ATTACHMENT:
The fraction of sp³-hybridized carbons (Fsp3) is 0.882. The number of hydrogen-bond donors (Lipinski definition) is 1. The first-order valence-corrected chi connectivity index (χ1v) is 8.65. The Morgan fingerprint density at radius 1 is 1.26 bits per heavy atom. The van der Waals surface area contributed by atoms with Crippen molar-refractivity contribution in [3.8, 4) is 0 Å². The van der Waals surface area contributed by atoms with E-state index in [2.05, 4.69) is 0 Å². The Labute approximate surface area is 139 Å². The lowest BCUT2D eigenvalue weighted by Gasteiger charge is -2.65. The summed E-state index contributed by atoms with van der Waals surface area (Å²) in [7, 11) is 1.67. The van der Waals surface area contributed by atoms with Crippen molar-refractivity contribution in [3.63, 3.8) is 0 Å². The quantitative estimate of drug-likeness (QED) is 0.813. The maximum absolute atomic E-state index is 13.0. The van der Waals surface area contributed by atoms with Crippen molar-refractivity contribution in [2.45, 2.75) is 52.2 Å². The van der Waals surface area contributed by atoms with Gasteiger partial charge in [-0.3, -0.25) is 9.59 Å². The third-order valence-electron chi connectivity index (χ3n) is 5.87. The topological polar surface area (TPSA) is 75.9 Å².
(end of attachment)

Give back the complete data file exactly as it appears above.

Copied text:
The fraction of sp³-hybridized carbons (Fsp3) is 0.882. The number of hydrogen-bond donors (Lipinski definition) is 1. The first-order valence-corrected chi connectivity index (χ1v) is 8.65. The Morgan fingerprint density at radius 1 is 1.26 bits per heavy atom. The van der Waals surface area contributed by atoms with Crippen molar-refractivity contribution in [3.8, 4) is 0 Å². The van der Waals surface area contributed by atoms with E-state index in [2.05, 4.69) is 0 Å². The Labute approximate surface area is 139 Å². The lowest BCUT2D eigenvalue weighted by Gasteiger charge is -2.65. The summed E-state index contributed by atoms with van der Waals surface area (Å²) in [7, 11) is 1.67. The van der Waals surface area contributed by atoms with Crippen molar-refractivity contribution in [3.63, 3.8) is 0 Å². The quantitative estimate of drug-likeness (QED) is 0.813. The maximum absolute atomic E-state index is 13.0. The van der Waals surface area contributed by atoms with Crippen molar-refractivity contribution in [2.45, 2.75) is 52.2 Å². The van der Waals surface area contributed by atoms with Gasteiger partial charge in [-0.3, -0.25) is 9.59 Å². The third-order valence-electron chi connectivity index (χ3n) is 5.87. The topological polar surface area (TPSA) is 75.9 Å².